I found The Bad Guys Won at the thrift store, and for three bucks, I had to pick it up. I’ve been a Mets fan since before I can even remember, like my father and grandfather before me. My dad doesn’t even really like baseball (“it’s too slow!”), but he likes the Mets. We’re tried-and-true Mets fans, that special bunch that dislikes the Yankees just because they’re the Yankees (and because they win all the time, and because they’re kind of jerks, etc).
If you do the math, you’ll realized I wasn’t yet born for the 1986 season. I haven’t seen my baseball team win a World Series, although I watched them crumble in the Subway Series in 2000 and lived through those rough few years where we collapsed in September and missed the playoffs in the last weekend of the regular season. And for the last few years, I’ve followed the post-Madoff drama. I’ve lived through Mets teams that seem to have fun, but aren’t successful. I don’t know what it’s like to root for a team with swagger, with big personalities and the talent to back up their outrageous promises of winning it all.
(That being said, this year seems to be going pretty well excluding this losing streak. People are talking about the Mets without
much disdain, and they’re having a good time and winning. Pitching is consistent, offense is getting there, it’s finally an exciting time to be a Mets fan again. For the time being.)
I think, it retrospect, I wouldn’t have been very fond of the players on the ’86 Mets. After all, don’t they embody all that I dislike about the Yankees now? But as Pearlman points out, baseball was different “back in the day”, so maybe I’d feel different if I’d lived through it. You could be loud and raucous and show your true self. No bland press conferences, no canned responses to reporters’ questions. It wasn’t about “they played a good game, the better team won, etc. etc.”, it was “we should have won because we’re ten times better and we have the balls to say it”.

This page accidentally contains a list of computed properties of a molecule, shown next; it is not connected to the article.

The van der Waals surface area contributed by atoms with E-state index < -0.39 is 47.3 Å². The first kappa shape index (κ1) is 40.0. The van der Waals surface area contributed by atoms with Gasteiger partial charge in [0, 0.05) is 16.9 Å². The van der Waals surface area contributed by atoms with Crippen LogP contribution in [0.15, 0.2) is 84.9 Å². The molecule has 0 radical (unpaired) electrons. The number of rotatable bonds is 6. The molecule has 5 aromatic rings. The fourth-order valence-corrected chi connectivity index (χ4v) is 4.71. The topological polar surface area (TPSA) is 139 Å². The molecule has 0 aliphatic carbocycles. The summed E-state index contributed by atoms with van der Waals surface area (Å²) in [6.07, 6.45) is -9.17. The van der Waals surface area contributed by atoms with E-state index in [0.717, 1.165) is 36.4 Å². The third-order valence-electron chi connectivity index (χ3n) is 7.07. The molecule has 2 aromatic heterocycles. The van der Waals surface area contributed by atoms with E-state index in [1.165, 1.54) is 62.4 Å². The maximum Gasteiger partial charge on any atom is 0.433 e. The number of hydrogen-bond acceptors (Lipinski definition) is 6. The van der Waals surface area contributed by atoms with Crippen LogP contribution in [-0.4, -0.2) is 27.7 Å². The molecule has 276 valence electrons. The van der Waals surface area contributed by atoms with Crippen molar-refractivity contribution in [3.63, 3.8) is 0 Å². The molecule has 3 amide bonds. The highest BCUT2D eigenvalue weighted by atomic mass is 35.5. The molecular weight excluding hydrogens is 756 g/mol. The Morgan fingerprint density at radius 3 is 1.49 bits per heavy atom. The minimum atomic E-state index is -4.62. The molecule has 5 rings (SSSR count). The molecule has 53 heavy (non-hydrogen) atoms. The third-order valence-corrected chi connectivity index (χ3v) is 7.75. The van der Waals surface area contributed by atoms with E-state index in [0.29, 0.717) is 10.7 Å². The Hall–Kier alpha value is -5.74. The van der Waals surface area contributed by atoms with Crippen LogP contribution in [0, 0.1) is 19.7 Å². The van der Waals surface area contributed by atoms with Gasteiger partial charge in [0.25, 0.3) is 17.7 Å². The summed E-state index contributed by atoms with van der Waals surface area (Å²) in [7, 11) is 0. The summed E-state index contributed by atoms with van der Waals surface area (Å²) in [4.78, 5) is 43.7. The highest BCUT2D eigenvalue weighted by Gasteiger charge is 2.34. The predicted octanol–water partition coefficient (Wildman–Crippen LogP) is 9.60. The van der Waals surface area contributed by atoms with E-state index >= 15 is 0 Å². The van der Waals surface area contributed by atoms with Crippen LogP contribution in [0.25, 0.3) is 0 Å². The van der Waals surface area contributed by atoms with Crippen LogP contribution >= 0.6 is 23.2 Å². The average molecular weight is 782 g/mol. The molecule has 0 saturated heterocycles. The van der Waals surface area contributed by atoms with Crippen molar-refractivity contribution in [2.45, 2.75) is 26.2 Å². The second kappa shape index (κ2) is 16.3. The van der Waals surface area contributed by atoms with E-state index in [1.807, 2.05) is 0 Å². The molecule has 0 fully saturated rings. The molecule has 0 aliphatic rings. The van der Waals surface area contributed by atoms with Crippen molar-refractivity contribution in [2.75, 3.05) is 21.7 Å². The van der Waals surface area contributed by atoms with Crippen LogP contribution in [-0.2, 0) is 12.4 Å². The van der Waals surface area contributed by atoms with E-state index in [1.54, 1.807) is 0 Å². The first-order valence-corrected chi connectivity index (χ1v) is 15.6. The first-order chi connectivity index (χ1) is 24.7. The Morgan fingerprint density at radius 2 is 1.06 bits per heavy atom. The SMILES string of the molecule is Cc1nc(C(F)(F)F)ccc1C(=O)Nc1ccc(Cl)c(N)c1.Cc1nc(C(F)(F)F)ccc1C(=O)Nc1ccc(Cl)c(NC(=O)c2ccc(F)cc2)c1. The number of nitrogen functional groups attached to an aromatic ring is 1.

Ok, so about the book itself. Pearlman did a great job of dividing up his time between the members of the team. There were a lot of loudmouths and a lot of issues (drugs, personal life and otherwise), and I’m sure it was difficult to balance all of those stories. The first few chapters served as a great setup, establishing why the Mets were so awful in the years before, and what the management did to fix it. Bringing in Keith Hernandez, a star big enough to make it in New York City, was a start. Cultivating a young pitching staff and a deep bench of position players helped them along too. The contrast served as a perfect backdrop for the saga of the ’86 season.
I knew a good amount about the players, especially the big names (you don’t listen to Hernandez and Ron Darling in the broadcast booth without picking up a few tidbits), but there was so much I didn’t know. No worries, Pearlman gathered an ample amount of quotes and anecdotes. Whether directly from the players, or from the management and even equipment staff, he left no base untouched.
Despite the fact that you know the story’s ending (spoiler alert: The Mets won the 1986 World Series), it’s a read that keeps you turning the pages. The writing is exactly what the subject calls for: a little blunt with hints of admiration. It’s probably not a book for those that just don’t like baseball (do those exist?), but you don’t need to be a Mets fan to enjoy it. My only gripe is that after the world series, the epilogue comes too quickly afterwards. I would have liked a little more time spent on the aftermath, why the team didn’t become a dynasty, and what their victory meant to the history of baseball. Alas, that’s not what Pearlman set out to write about, so I’ll let him off the hook.
I’ll leave you with this awesome music video. If this doesn’t entice you to read The Bad Guys Won, nothing will.